To me, one of the most frustrating aspects of this election season has been our willingness, both as individuals and as a society, to condemn authoritarianism when we disagree with it and yet eagerly embrace it when it caters to our own cherished beliefs. When our political opponents want to silence us and bend us to their will, we see that as evil. But somehow we think it’s okay for us to silence our political opponents and bend them to our will. …
Has anyone ever written the Game of Thrones of time travel? By which I mean the definitive, sweeping epic that exemplifies the time travel subgenre in the popular imagination? I’m honestly asking; I don’t know the answer. I can point to the definitive time travel film—Back to the Future—but not necessarily the definitive time travel book. Which is weird, because I love time travel.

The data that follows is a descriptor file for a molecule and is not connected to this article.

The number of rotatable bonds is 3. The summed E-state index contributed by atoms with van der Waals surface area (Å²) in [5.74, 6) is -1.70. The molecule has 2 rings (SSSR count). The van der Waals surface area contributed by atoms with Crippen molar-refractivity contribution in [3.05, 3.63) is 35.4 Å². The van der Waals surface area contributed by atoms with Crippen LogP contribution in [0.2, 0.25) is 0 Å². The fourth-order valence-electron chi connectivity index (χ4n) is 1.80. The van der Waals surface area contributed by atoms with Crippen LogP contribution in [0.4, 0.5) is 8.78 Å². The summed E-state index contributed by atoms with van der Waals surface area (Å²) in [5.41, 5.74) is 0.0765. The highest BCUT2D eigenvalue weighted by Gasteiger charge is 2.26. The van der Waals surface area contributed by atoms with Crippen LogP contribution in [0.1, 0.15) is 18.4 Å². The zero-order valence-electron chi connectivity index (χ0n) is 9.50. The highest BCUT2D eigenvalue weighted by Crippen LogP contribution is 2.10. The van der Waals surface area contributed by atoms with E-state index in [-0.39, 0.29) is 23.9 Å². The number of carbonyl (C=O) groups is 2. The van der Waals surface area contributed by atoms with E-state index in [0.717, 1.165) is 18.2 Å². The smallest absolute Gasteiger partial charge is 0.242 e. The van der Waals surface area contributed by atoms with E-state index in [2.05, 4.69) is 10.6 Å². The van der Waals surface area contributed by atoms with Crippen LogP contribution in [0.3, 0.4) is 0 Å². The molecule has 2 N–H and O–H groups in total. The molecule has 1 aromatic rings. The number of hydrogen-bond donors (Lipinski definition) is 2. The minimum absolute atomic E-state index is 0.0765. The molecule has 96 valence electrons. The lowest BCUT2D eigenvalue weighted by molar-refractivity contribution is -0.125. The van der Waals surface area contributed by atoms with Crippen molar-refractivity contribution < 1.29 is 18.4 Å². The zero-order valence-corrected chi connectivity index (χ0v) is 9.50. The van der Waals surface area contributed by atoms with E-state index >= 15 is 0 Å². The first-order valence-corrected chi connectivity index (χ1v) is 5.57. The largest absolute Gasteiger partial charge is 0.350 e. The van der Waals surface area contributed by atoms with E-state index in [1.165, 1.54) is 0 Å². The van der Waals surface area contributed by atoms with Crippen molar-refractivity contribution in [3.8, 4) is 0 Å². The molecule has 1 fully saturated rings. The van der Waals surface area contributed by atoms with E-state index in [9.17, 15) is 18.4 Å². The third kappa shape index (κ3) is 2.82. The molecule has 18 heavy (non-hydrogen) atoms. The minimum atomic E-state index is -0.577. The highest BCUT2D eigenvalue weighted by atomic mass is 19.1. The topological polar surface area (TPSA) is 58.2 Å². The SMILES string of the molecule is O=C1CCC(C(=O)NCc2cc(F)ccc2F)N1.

For every other genre of speculative fiction, there’s a particular, well-known book or two that encapsulates the genre in its grandest, most complex, most fully realized and developed state. Fantasy fans might point to A Song of Ice and Fire or the Malazan series. Sci-fi fans would probably point to Dune, or maybe Foundation. Horror fans can point to The Shining, or if not The Shining, then at least to the best of Stephen King’s work.
Even subgenres have definitive works. Military sci-fi has Starship Troopers and The Forever War. Cyberpunk has Neuromancer and Snow Crash. Weird fiction has the Cthulhu Mythos, post-apocalyptic fiction has The Stand, urban fantasy has The Dresden Files. I could go on.
But for the life of me, I’ve never been able to find the single time travel book that anyone can point to and say, “That! That right there. That one book is the time travel genre, defined.” You might say H. G. Wells’ The Time Machine fits the bill, but it was published in 1895, and is more of a …
Demons are a fascinating concept to me, largely because they’re the most untapped of the great movie monsters.
Vampires? Played out. Werewolves? Snore. Ghosts? Blah. But I think there’s still a lot that could be done with demons, if we just had the imagination to think outside the box we’ve put the devil in.